About 1880 when cattle reached a higher price than they had even attained since the war, the price that the Jones Brothers were offered for their herd by Underwood, Clark & Company of Kansas City, representing the Prairie Cattle company, was too tempting. No one knew how long these prices would continue. A bird in the hand seemed worth more than two in the bush, and so Jones Brothers disposed of all their holdings to the Prairie Cattle company. One of these brothers was named Jim—Jim Jones, and thus originated the JJ brand.
At the time of this purchase in that portion of Southern Colorado known as theJJ range, nearly all the small owners of cattle offered their herds at the same price paid for the Jones herd and they were taken by the same syndicate. About the same time, the Hall Brothers, owning the Crosselle ranch, whose cattle ranged in Northern New Mexico, and the then “Neutral strip,” now Oklahoma, disposed of their herd to the same company.
Immediately afterward Mr. Littlefield sold to the company his range with the cattle known as the LIT herd, located in the Northern part of Texas with head quarters at Tascosa, known at one time as the toughest town in Texas. It was here that many great drives of cattle from Texas crosses the Canadian river on their way to Fort Dodge, Kansas, then the terminal of the Santa Fe Railway. There was nothing between Tascosa and Dodge, a distance of about 250 miles. It was the last stretch of the great trail, and frequently large herds congregated at this point. Killings were innumerable at Tascosa, and the town, like Dodge, has its Boot Hill cemetery.
The Prairie Cattle company had at one time a herd waiting at this point to cross the river, which was in flood. The foreman refused to attempt to cross the cattle and waited several days. His men knowing him to be a fearless, intrepid man, and believing the crossing could be made with comparative safety, could not understand his actions and taunted him for not making the attempt. He finally yielded against his better judgment and ordered the cattle across. The foreman lost his life in the river, and upon the recovery of his body, in the pocket of his coat was found a letter from his wife begging him,if the river was up, to take no chances, but to wait. It was this that had held him back.
Went Extensively Into Herefords.
The Jones Brothers were among the first to give consideration to the improvement of the grade of cattle then in Colorado. They imported Shorthorn bulls from the Eastern states, and their herd became one of the finest in the West. The Halls, at the Crosselie ranch, did much the same, but they a little later, went more extensively into Herefords. The Prairie Cattle company sold this ranch some years ago to Mr. G. A. Fowler of Colorado Springs Colorado. The Littlefield LIT herd was started with well selected Texas cows, but the improvement of that herd and the high standard it subsequently reached was due to the management of the Prairie Cattle Company.
The three herds of cattle were under one management. Underwood, Clark & Company of Kansas City, who were the promoters, appointed a Mr. Johnson to be general range manager. He was in this position for about a year when he was killed by lightning while riding on the range, and Willard R. Green succeeded him. Mr. Green was not much of a cattleman, but a very bright business man, and to him was due the credit of selecting and acquiring title to many of the water claims on the range. Mr. Green was suceeded by R. G. Head, who was with the company for about two years, being succeeded in 1885 by W. J. Tod, who remained in that capacity for three years.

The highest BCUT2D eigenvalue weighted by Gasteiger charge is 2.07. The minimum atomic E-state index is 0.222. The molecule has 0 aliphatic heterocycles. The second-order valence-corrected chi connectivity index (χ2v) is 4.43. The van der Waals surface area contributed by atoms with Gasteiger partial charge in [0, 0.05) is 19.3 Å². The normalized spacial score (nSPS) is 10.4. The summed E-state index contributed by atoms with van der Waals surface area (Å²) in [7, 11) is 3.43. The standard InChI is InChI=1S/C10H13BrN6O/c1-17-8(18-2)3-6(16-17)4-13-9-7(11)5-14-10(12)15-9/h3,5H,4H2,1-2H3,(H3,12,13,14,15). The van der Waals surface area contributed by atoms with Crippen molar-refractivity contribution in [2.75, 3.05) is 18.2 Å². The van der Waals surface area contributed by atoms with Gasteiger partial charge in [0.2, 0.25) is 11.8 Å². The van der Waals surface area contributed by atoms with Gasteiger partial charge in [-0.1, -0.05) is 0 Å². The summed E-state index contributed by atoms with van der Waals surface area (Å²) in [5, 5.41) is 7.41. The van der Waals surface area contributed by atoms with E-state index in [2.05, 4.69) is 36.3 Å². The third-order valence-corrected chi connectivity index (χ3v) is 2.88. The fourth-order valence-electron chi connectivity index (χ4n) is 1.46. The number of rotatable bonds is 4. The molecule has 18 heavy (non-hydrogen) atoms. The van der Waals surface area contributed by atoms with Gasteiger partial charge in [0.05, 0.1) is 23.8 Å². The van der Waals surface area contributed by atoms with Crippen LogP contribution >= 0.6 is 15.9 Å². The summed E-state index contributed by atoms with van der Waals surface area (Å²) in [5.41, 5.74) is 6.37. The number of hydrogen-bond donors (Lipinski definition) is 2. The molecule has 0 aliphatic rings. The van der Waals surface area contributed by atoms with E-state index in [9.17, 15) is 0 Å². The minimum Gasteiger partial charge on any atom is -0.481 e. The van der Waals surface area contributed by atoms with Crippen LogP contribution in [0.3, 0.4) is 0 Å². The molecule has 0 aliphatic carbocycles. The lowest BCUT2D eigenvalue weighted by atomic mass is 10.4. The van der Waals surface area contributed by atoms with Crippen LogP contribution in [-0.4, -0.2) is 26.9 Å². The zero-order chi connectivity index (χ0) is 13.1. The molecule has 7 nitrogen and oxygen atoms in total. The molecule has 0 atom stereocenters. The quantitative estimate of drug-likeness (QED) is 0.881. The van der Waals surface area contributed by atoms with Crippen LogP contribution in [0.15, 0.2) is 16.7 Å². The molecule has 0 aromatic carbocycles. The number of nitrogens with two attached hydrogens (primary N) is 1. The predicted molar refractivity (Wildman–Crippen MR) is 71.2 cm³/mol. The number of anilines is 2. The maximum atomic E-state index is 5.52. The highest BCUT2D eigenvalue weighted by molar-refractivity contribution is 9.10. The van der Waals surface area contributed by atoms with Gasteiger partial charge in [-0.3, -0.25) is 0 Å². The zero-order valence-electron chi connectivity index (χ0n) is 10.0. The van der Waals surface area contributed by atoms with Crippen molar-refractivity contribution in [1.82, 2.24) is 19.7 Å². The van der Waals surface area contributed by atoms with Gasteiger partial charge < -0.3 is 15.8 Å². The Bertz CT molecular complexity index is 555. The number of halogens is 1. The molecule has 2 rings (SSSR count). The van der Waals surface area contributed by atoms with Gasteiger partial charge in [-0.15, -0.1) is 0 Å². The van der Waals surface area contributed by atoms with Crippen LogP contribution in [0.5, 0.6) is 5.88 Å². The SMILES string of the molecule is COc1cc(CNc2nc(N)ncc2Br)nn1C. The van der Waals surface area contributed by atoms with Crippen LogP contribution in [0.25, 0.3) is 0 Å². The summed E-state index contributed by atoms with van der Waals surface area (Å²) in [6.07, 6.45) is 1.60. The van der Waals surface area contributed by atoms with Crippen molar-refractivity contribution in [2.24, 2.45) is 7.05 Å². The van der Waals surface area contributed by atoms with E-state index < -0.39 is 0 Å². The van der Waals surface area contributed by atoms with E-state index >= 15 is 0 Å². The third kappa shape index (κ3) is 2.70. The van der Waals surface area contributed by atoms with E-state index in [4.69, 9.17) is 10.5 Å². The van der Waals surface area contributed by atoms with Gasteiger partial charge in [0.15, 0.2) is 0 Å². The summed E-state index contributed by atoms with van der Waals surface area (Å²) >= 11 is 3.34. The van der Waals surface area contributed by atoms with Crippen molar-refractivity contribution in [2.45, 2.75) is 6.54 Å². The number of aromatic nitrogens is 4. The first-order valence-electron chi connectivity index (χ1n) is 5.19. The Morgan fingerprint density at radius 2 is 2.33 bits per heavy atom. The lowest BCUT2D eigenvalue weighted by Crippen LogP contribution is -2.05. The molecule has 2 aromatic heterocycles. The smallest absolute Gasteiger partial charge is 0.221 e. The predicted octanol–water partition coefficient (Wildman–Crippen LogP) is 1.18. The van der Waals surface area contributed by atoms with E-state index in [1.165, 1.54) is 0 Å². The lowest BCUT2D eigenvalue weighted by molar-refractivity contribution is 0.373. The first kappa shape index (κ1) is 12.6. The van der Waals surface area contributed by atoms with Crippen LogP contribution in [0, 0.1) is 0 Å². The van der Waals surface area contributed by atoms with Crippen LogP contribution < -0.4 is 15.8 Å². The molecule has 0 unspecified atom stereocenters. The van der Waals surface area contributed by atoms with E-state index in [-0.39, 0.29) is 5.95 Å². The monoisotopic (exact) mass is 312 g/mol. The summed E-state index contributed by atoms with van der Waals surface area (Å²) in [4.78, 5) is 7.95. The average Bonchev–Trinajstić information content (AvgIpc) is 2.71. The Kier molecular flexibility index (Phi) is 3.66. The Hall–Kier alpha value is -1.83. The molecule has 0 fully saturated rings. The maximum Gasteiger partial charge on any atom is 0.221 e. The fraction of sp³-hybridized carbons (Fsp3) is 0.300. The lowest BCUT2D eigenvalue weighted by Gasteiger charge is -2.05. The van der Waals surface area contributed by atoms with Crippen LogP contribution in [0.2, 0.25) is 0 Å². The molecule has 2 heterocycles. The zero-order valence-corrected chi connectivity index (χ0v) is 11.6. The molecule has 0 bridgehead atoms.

Mr. Tod who is known throughout the West, now resides at Maple Hill, Kansas, and is one of the largest and most successful cattle feeders in that state.
After Mr. Tod resigned, Mr. Murdo MacKenzie was appointed manager, but later resigned to accept the managership of the Matador Land & Cattle Company. Mr. MacKenzie was succeeded by Mr. James C. Johnston in 1890, who continued as manager for sixteen years. He retired in 1906 and now resides in Edinburg. He was succeeded by Mr. Howard Glazbrook, the present manager. Mr. Glazbrook came from England to Texas in the late seventies and immediately engaged in the stock business, which occupation he has followed to the present time. The JJ herd branded at one time about 10,000 calves a year on the JJ division; the Crosselie division about the same number and the LIT division about 4,000 a year. The three herds were run as separate and distinct outfits under one general management. The cattle roamed freely without hindrance and in the spring when the general round-up took place the JJ cattle could often be found as far south as Northern Texas. The bulk of them however were north of the Cimarron river. Crosselles went as far south as the Canadian river.
In those days the round-up was a great event, and an army of cowboys and horses met at stated points down the Canadian to bring the cattle north. At that time there were many large Owners through out the country, and they were all represented at the different wagons and camps. At each main division a captain of the round-up was elected. He was commander in chief and in all matters of dispute his verdict was final.
Origin of the Word “Maverick.
The maverick question was one which often caused disputes. There were different ways of deciding who should get the mavericks, and different associations had different rules. In some cases the mavericks were put up at auction and purchased by one of the members, the money being turned into the association and divided among all. In other associations the captain of the round-up was supposed to decide to whom the maverick ought to belong, and the rule he went by was that the maverick should belong to the person who had the predominant interest in the section of the country where it was found. In the large open country where the work on the range was stopped in the fall or early winter, many calves were missed and before spring they had weaned themselves and were going on their own account.